Home purchase price ($400,000) – amount owed ($380,000) = equity ($20,000)
After five years of making your monthly mortgage payments, you’ve paid down $25,000, making what you now owe $355,000. But then, you have your home appraised and find out that it’s increased in value, and it’s now worth $500,000. Awesome!
Home’s current appraised value ($600,000) – amount owed ($355,000) = equity ($245,000)
Since your home increased in value and you were making monthly payments, your equity has grown. You can take out a home equity loan or line of credit using your gains for cash to pay for a variety of major costs, for instance: medical bills, home improvements, college tuition or a car.
Locked in Cost of Living
Remember the time you rented that amazing apartment you loved so much, and just as you were ready to renew your lease, you got a letter saying the rent was increasing? Not having a rent-controlled living arrangement can really cost you.
Since the U.S. housing bust, annual rent increases typically outpace inflation, due to the huge rental demand. In 2013, rent went up by an average of 4.6 percent (inflation in 2013 was 1.5 percent). In high-demand cities like San Francisco or New York, rent can increase a lot higher than the national average.
Because of this, owning your own home instead of renting acts as a hedge against inflation. When you have a fixed-rate mortgage, your monthly payment stays the same every year, even if interest rates are skyrocketing around you. No surprises here.
Potential to Increase Disposable Income
Now that you own your home, it locks in your cost of living, paying down a fixed-rate mortgage (with the same payments every month) can actually increase your disposable income if you get a small raise at work each year. Imagine this:
Let’s say $20 of every $100 you make is disposable income
Now say you get a 3 percent raise
Your disposable income goes up $3 for every $100 because, unlike rent, your mortgage payment doesn’t increase
More money in your bank account!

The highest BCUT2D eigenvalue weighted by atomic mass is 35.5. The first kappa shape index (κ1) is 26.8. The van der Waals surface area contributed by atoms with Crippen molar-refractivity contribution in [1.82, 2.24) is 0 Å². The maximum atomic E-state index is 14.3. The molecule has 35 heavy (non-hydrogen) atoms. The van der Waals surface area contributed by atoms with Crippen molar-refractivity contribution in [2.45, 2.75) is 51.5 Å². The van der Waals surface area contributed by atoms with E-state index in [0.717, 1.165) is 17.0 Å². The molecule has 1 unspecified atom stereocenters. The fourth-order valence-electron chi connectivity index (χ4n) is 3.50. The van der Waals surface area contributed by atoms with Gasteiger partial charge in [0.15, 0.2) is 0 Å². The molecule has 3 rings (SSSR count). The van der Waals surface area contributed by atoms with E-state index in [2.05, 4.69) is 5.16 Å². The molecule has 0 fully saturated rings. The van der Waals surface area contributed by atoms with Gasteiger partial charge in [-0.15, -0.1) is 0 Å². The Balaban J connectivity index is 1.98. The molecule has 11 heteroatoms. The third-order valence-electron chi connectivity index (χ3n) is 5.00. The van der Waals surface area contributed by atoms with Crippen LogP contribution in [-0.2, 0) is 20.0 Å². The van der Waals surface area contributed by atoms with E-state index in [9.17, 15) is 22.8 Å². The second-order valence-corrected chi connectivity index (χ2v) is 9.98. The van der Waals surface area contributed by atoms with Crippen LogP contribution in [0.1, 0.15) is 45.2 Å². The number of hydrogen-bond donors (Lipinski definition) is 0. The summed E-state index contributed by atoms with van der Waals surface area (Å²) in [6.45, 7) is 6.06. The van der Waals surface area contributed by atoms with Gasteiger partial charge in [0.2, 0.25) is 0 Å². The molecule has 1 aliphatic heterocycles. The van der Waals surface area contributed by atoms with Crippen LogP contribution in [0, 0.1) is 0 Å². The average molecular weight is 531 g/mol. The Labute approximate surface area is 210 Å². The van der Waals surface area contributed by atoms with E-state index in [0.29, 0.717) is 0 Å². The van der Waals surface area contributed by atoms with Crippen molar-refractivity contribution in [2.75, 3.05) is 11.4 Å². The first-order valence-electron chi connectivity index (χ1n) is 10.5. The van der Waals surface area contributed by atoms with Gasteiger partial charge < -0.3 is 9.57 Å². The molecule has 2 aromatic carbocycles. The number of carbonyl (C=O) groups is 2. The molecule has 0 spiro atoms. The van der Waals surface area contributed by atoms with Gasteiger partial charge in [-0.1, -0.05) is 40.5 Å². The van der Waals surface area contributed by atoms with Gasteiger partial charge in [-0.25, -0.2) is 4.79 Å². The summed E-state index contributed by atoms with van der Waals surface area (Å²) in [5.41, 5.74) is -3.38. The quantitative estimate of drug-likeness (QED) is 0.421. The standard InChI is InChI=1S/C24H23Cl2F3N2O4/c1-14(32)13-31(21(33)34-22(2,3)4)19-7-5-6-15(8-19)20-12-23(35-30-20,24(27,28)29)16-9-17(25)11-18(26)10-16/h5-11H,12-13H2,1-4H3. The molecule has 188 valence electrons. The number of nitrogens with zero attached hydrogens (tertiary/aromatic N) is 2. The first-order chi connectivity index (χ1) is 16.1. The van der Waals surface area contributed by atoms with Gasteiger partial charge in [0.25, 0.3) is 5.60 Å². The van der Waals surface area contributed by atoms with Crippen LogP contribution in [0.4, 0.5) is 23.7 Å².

Another great thing that comes with owning a home are the takes breaks that come along with it. Becoming a new homeowner will require you to fill out a few extra forms come tax time but it certainly pays off.
The greatest savings will come from mortgage interest tax breaks, this is what most homeowners save money on come tax season. In January, your lender should tell you how much interest you paid during the previous year on your home mortgage.
If you’re not sure where to file your taxes. TurboTax lays out plain and simple exactly what counts as mortgage interest and how much you can deduct.
Mortgage Point Deductions
Do you plan on paying your lender for points to get your home mortgage at a lower interest rate? If you choose to do this at closing, you can usually get a return in the year that you purchase your home. Even if the seller ends up paying for the points, the buyer gets the deduction.
How significant can these mortgage point breaks be? If you’re eligible to get a return in that first year of ownership, you can just add the amount to your mortgage interest deduction. So if you paid $3,000 in mortgage points, you can increase your interest deduction by $3,000. Pretty cool.
If you refinance, you can’t get the deduction in the year that you paid them. However, you can still deduct them over the repayment period. If you paid $3,000 in points and have a 30-year mortgage (360 payments), you can deduct $100 [($3,000/360) x 12] each year. Still pretty cool.